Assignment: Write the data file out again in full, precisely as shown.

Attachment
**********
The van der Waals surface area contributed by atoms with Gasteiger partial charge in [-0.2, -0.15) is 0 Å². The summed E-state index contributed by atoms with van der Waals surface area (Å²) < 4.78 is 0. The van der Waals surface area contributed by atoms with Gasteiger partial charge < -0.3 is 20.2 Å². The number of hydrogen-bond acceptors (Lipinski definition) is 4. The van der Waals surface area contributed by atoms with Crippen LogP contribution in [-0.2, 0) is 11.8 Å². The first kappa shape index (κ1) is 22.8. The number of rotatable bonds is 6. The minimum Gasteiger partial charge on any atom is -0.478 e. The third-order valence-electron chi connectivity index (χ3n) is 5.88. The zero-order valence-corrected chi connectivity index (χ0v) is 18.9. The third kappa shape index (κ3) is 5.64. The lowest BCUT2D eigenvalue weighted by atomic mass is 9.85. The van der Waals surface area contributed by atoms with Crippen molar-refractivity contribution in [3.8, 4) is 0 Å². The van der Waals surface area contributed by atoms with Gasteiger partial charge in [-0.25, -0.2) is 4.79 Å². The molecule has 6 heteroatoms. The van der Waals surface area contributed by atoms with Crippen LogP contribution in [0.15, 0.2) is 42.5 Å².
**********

The van der Waals surface area contributed by atoms with Gasteiger partial charge in [-0.2, -0.15) is 0 Å². The summed E-state index contributed by atoms with van der Waals surface area (Å²) < 4.78 is 0. The van der Waals surface area contributed by atoms with Gasteiger partial charge < -0.3 is 20.2 Å². The number of hydrogen-bond acceptors (Lipinski definition) is 4. The van der Waals surface area contributed by atoms with Crippen LogP contribution in [-0.2, 0) is 11.8 Å². The first kappa shape index (κ1) is 22.8. The number of rotatable bonds is 6. The minimum Gasteiger partial charge on any atom is -0.478 e. The third-order valence-electron chi connectivity index (χ3n) is 5.88. The zero-order valence-corrected chi connectivity index (χ0v) is 18.9. The third kappa shape index (κ3) is 5.64. The lowest BCUT2D eigenvalue weighted by atomic mass is 9.85. The van der Waals surface area contributed by atoms with Crippen molar-refractivity contribution in [3.8, 4) is 0 Å². The van der Waals surface area contributed by atoms with Gasteiger partial charge in [-0.25, -0.2) is 4.79 Å². The molecule has 6 heteroatoms. The van der Waals surface area contributed by atoms with Crippen LogP contribution in [0.15, 0.2) is 42.5 Å².